Exact eigenvalues, eigenvectors, and principal vectors of operators with infinite dimensional ranges can rarely be found. Therefore, one must approximate such operators by finite rank operators, then solve the original eigenvalue problem approximately. Serving as both an outstanding text for graduate students and as a source of current results for research scientists, Spectral Computations for Bounded Operators addresses the issue of solving eigenvalue problems for operators on infinite dimensional spaces.
From a review of classical spectral theory through concrete approximation techniques to finite dimensional situations that can be implemented on a computer, this volume illustrates the marriage of pure and applied mathematics. It contains a variety of recent developments, including a new type of approximation that encompasses a variety of approximation methods but is simple to verify in practice. It also suggests a new stopping criterion for the QR Method and outlines advances in both the iterative refinement and acceleration techniques for improving the accuracy of approximations. The authors illustrate all definitions and results with elementary examples and include numerous exercises.
Spectral Computations for Bounded Operators thus serves as both an outstanding text for second-year graduate students and as a source of current results for research scientists.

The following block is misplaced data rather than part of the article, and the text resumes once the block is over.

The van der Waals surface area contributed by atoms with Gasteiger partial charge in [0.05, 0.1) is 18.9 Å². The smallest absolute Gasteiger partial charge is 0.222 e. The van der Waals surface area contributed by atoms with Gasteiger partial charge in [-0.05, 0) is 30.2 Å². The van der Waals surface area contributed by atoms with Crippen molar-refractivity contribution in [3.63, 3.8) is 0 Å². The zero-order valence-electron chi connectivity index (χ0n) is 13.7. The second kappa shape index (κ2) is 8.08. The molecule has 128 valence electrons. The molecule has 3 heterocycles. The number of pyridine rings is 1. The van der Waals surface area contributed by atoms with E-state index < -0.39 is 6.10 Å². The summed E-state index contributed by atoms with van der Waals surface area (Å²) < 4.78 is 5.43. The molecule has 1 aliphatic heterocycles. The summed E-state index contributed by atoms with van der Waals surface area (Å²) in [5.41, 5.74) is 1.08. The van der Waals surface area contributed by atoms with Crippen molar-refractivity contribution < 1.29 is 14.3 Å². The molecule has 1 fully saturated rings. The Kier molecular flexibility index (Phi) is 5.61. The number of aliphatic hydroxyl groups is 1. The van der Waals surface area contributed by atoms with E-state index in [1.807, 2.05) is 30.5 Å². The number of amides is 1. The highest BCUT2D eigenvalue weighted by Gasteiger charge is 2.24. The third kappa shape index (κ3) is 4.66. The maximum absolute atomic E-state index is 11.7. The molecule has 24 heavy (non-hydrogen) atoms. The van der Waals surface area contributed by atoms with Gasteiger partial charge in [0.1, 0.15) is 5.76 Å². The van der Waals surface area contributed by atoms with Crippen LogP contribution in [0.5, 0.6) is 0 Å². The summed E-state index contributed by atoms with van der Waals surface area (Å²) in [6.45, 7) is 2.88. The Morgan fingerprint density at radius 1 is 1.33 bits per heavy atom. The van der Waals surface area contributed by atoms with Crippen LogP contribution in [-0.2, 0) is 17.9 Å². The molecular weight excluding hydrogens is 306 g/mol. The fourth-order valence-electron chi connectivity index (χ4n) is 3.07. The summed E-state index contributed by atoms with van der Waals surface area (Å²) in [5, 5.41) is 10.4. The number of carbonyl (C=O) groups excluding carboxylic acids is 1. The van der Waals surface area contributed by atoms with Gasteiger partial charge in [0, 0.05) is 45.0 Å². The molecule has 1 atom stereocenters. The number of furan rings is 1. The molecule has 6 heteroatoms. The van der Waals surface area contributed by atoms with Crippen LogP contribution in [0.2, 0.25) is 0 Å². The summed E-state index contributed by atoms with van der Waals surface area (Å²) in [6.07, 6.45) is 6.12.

Table of Contents
Spectral Sets of Finite Type
Adjoint and Product Spaces
Convergence of operators
IMPROVEMENT OF ACCURACY
FINITE RANK APPROXIMATIONS
Approximations Based on Projection
Approximations of Integral Operators
A Posteriori Error Estimates
Finite Rank Operators
Convergence of a Sequence of Subspaces
QR Methods and Inverse Iteration
Each chapter also includes exercises
"This book gives a careful account of the theory underlying methods for numerical computation of approximations of eigenvalues, eigenvectors and generalized eigenvectors of bounded linear operators in infinite-dimensional space. The authors have been substantial contributors to the field, and the book gives some emphasis to topics on which they have worked. . . As well as being a valuable reference for mathematicians working on the development of analysis of numerical methods, the book is also suitable as a graduate text for students who have done a first course on functional analysis."
-Alan L. Andrews